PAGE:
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Epsilon-Forrester study analyses why marketing in India needs to be personal

There is a huge chasm between what marketeers believe they need to do to reach consumers, and what consumers actually prefer, a new study – titled ‘Marketing In India Is Personal, Not Just Business’ – by Epsilon has revealed. The study was conducted by Forrester Consulting. 

The study analysed the marketing techniques used by Indian brands and the areas they could improve to optimise their Return on Marketing Investment (ROMI). The findings indicate that 74 per cent of marketeers use marketing technologies to reach consumers via SMS, while only 2 per cent of consumers prefer to receive marketing updates through this channel. 

The online survey of more than 600 people that included both consumers and senior marketing professionals in decision-making roles from retail, consumer packaged goods, financial services, insurance and travel, and hospitality brands in India. The study sought to understand the use of marketing technologies across targeted industries and its relationship with consumer expectations regarding advertisements, loyalty and brand engagement. 

Key findings:

  • 63 per cent of Indian consumers prefer personalised marketing and are inclined to purchase from brands that provide relevant content and offers
  • About 78 per cent of consumers expect companies to have a mobile app (50 per cent regularly keep in touch with their most frequently-purchased brand on their mobile apps), and 68 per cent feel frustrated when a website is not mobile-friendly
  • In the next 12 months, 60 per cent of marketeers plan to increase their technology spends
  • 71 per cent plan to increase spending on advertising and marketing performance measurement solutions
  • 72 per cent of the 25-34 years old read product reviews online
  • 63 per cent of  Indian consumers are not willing to share personal information with companies to receive more relevant advertising however over 90 per cent will give up information for perks and benefits
  • Consumers require transparency and privacy protection, but only 15 per cent of marketers in India consider preparing for GDPR as a priority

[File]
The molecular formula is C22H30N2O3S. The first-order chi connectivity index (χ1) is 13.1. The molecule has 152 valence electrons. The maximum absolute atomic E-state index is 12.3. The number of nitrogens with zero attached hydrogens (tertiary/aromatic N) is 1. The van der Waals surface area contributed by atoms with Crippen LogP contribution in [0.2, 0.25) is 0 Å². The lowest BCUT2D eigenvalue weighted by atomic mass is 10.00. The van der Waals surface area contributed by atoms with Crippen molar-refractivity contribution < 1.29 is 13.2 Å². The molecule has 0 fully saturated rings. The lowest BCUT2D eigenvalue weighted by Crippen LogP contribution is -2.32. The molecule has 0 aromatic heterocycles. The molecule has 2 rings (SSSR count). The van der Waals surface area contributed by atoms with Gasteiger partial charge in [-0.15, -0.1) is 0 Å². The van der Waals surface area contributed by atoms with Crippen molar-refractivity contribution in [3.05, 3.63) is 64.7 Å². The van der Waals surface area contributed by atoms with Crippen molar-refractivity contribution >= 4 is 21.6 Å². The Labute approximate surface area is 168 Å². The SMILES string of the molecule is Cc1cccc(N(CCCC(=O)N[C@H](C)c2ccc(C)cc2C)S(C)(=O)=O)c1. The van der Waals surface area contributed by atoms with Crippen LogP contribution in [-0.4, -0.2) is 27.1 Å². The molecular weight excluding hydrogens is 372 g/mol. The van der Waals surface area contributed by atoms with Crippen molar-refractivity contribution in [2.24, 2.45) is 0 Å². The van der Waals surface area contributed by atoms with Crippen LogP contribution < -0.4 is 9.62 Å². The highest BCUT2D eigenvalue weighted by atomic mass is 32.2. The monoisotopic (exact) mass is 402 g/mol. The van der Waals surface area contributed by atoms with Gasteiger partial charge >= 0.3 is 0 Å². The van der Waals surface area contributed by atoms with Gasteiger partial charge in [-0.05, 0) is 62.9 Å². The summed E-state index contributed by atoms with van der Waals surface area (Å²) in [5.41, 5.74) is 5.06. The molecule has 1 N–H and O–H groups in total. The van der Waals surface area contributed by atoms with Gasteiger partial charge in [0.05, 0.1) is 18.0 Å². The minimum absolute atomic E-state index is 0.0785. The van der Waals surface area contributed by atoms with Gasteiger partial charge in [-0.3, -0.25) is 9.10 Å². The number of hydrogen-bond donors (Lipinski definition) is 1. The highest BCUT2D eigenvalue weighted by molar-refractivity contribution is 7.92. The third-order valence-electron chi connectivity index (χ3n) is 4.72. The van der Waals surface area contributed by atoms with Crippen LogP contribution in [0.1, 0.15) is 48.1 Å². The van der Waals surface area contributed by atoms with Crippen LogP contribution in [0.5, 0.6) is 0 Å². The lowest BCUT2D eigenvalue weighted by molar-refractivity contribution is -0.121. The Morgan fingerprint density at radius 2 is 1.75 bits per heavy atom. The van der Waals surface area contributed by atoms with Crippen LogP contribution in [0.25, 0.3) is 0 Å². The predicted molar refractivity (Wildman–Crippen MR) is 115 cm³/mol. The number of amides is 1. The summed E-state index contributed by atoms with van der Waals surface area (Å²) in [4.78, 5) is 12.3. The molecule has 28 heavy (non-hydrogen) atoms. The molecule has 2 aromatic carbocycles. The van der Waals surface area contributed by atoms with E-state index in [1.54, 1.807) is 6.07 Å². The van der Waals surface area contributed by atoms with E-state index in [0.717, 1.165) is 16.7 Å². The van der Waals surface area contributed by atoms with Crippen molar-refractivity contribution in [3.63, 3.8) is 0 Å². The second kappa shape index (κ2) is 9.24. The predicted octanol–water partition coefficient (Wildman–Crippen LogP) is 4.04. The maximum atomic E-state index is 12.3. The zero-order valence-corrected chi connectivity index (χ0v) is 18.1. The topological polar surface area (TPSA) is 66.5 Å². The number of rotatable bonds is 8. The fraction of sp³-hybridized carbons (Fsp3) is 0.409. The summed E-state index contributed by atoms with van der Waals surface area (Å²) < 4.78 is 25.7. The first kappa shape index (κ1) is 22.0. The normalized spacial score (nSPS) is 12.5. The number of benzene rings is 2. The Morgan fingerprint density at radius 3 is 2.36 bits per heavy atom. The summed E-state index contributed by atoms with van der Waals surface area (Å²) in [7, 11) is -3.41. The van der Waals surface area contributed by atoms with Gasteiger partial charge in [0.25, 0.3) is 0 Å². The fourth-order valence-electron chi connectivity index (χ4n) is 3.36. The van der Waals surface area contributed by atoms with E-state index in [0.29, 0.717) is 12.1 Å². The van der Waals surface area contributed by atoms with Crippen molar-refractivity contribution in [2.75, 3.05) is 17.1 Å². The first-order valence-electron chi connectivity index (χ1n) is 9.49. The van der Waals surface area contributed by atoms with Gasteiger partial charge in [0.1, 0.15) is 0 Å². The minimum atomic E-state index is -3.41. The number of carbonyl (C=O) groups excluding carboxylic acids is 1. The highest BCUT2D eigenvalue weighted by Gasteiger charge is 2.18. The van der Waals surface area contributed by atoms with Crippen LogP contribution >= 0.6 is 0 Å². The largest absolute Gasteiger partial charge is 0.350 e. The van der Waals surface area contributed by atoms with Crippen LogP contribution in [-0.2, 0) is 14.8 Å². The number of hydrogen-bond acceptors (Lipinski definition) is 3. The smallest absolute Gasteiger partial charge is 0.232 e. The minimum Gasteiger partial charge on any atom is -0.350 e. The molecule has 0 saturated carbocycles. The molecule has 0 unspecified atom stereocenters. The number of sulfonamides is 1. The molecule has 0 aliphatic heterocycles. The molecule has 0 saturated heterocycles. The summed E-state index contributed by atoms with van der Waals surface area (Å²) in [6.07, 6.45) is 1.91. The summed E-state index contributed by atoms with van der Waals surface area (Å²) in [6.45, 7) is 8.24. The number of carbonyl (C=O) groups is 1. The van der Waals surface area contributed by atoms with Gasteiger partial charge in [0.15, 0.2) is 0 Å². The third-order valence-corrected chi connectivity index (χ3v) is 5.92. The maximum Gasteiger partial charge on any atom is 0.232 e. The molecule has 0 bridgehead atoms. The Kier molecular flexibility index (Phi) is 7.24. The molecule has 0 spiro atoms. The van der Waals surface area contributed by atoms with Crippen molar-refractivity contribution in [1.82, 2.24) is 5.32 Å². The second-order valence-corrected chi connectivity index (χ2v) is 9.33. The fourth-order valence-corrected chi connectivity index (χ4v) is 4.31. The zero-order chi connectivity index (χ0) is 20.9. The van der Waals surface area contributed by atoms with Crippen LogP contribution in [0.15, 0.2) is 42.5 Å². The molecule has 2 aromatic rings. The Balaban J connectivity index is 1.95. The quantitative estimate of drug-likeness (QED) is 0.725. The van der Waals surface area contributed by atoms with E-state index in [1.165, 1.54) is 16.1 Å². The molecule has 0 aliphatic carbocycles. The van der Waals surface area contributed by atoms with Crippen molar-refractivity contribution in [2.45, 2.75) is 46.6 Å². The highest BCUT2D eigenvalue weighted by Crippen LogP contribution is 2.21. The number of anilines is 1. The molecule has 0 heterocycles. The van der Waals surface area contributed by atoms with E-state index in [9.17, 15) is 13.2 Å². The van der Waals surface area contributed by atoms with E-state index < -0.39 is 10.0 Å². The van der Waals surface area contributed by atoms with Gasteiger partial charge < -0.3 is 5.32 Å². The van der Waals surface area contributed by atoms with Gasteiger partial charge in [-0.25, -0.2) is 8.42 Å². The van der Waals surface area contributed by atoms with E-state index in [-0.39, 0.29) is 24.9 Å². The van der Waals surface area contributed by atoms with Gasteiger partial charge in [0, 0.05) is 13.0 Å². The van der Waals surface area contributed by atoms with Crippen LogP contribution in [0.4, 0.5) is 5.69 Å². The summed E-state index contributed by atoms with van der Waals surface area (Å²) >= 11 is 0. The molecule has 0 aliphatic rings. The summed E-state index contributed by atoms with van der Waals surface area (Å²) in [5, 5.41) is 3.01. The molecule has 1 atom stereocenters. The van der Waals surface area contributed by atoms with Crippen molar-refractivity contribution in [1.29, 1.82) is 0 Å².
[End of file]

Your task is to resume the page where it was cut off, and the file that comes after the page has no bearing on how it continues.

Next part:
In line with this, Ashish Sinha, Country Head, Epsilon, shared, “This research is a barometer for marketeers to guide them in reorienting their strategies and priorities to serve their consumers better and more effectively. We need to help marketeers understand what they are misreading when it comes to customer engagement. The study helps understand consumers and their predilections to help marketeers evolve. For instance, the study found, although about 92 per cent of marketeers in India consider improving their ability to personalise capabilities as priority in marketing, the Indian market is unfledged in terms of data and technology readiness, cross-channel expertise, and in bridging organisational silos.” 

He further added, “It is a big challenge for marketeers to opt for and use the right technology to help them make sense of data and make triable marketing decisions as fast as possible. Matters like privacy are sensitive areas for Indians and hence, marketeers need to sustain a balance between personalization and privacy. Indian marketeers need to find good partners with proven expertise for strategic guidance around collecting, cleansing and integrating consumer data and break down the internal data layers to improve their ROMI.” 

Marketeers need to better understand how consumers want to be served in order to align their (Enterprise Marketing Technology) EMT investments and optimise their omni-channel marketing.

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